My report in The News on June 14, 2012 (written while listening to the qawwali) – see all the News reports of that day at this link
The restrictive visa regime between India and Pakistan nearly stymied the ‘India’ part of the First India-Pakistan Social Media Mela in Karachi on Friday and Saturday.
Indian participants to this ground-breaking event got their visas literally a couple of hours before their flight to Karachi – minus keynote speaker Barkha Dutt of NDTV, who couldn’t make it at the last minute because of the uncertainty. Attempts to include her via Skype were largely unsuccessful due to sound and video distortions. Shivam Vij, another Indian journalist who was unable to make it to Karachi, was also on standby for Skype, but couldn’t be included.
Recounting the difficulties related to the visa issue, Sabeen Mahmud of Peaceniche, the non-profit organisation behind the event, thanked the Pakistan High Commission staff in New Delhi who stayed back till 10 pm to process the papers, as well as Interior Ministry Advisor Rehman Malik, who went out of his way to expedite the visas.
These contradictions – the hurdles in the way of the visas, as well as the cooperation of the Pakistan High Commission and the Interior Ministry Advisor – highlight a situation that the political establishments have the power to change, if only they would follow the people. (I spoke on this at the opening session, something that Aman ki Asha has been highlighting, including the MilneDo – let people meet – campaign).
The slightly reduced Indian delegation arrived in Karachi to a warm reception from many they already considered friends despite having only ‘met’ online so far. Many of the Pakistani participants too, met each other in person for the first time at the event, despite ongoing and often intense virtual friendships.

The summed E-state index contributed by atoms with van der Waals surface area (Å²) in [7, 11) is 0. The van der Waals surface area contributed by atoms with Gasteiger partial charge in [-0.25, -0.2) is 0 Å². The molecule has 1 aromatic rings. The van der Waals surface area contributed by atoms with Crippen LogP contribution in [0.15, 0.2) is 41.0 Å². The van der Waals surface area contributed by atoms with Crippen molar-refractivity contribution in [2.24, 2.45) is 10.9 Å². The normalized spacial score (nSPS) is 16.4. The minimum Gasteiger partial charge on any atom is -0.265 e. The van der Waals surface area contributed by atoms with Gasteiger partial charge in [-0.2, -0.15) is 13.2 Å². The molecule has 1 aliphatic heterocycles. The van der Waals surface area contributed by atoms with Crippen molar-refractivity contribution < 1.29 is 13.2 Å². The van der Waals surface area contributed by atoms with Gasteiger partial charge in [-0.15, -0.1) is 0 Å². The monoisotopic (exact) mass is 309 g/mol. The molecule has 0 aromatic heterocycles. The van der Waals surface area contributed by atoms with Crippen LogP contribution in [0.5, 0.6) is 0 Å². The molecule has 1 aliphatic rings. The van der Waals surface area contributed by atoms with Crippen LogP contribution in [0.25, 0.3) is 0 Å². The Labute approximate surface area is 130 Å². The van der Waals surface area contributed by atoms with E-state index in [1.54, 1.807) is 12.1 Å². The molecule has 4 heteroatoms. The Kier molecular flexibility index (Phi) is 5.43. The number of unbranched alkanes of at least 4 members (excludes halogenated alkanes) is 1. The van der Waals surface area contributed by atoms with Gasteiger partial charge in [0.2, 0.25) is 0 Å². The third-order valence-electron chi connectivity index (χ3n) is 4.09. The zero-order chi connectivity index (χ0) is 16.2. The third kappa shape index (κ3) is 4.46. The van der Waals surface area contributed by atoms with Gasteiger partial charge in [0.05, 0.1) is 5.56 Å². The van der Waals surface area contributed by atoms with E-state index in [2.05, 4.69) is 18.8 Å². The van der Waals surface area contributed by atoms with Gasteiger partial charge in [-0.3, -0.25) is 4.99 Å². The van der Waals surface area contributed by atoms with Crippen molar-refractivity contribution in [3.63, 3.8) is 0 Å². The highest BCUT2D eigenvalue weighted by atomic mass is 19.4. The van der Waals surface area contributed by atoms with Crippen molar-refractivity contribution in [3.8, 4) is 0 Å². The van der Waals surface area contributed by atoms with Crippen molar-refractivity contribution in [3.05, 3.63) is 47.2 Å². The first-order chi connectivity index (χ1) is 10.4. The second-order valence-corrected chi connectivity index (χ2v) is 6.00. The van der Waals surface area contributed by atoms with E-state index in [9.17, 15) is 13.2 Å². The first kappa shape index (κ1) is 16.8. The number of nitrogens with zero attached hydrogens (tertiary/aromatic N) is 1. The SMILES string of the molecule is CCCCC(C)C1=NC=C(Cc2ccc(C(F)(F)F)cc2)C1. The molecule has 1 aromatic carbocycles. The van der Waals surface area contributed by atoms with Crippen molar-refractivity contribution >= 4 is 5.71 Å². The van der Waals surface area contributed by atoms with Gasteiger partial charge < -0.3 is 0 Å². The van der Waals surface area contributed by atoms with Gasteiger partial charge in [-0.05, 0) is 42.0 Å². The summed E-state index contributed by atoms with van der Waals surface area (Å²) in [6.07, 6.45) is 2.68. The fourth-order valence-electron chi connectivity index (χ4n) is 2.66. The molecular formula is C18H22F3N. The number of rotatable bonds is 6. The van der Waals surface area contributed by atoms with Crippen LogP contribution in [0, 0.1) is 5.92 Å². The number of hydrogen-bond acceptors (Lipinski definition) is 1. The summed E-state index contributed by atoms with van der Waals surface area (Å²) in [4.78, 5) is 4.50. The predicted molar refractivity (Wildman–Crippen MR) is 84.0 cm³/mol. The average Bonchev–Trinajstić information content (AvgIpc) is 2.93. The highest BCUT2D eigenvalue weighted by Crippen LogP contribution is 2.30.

Plenary sessions addressed by the Indian participants threw up issues ranging from Yahoo Cricket blogging (Venkat Ananth) to how social media has helped transform lives in a rural school in Kashmir (Sabah Haji), ‘slacktivism’ – how online activism actually works (Raheel Khursheed of Change.org) to the disruptive effects of social media on journalism in general, and reporting, in particular (Karuna John, Tehelka.com).
A plenary session titled ‘All The World’s A Stage: The Rise of Viral Video’ focused on how artistes are turning to the Internet to release creative content and gain access to a global audience without the pressure of editors, advertisers, and corporate agendas. The well-known columnist Nadeem Farooq Paracha conducted the session, featuring social satirists/musicians Ali Aftab Syed of Beghairat Brigade (‘Aloo Andey’) and Ali Gul Pir of Vital Saeen (‘Waderey ka Baita’).
Several other plenary meetings and smaller sessions brought up issues related to media and ethics, anonymity, ‘trolling’, the need for verification before sharing information, and furthering a culture of civil political discourse. The issue of India-Pakistan relations and the need for the governments to ‘follow the people to peace’ was a refrain at several sessions.
The packed first day ended with an inspiring qawwali session by Fareed Ayaz and Abu Muhammad.
The conference concludes on Saturday with more plenary sessions as well as several smaller sessions. To follow the event on twitter check out @socmm12 and the hashtag #socmm12.
(Note: Peaceniche, the organisers of SMM12, would like to convey a special thanks to Amin Hashwani, the US Consulates Karachi and Lahore, the Pakistan High Commission in New Delhi – especially Naeem Anwar, Minister Trade – and Tehelka.com)
Filed under: Pakistan-India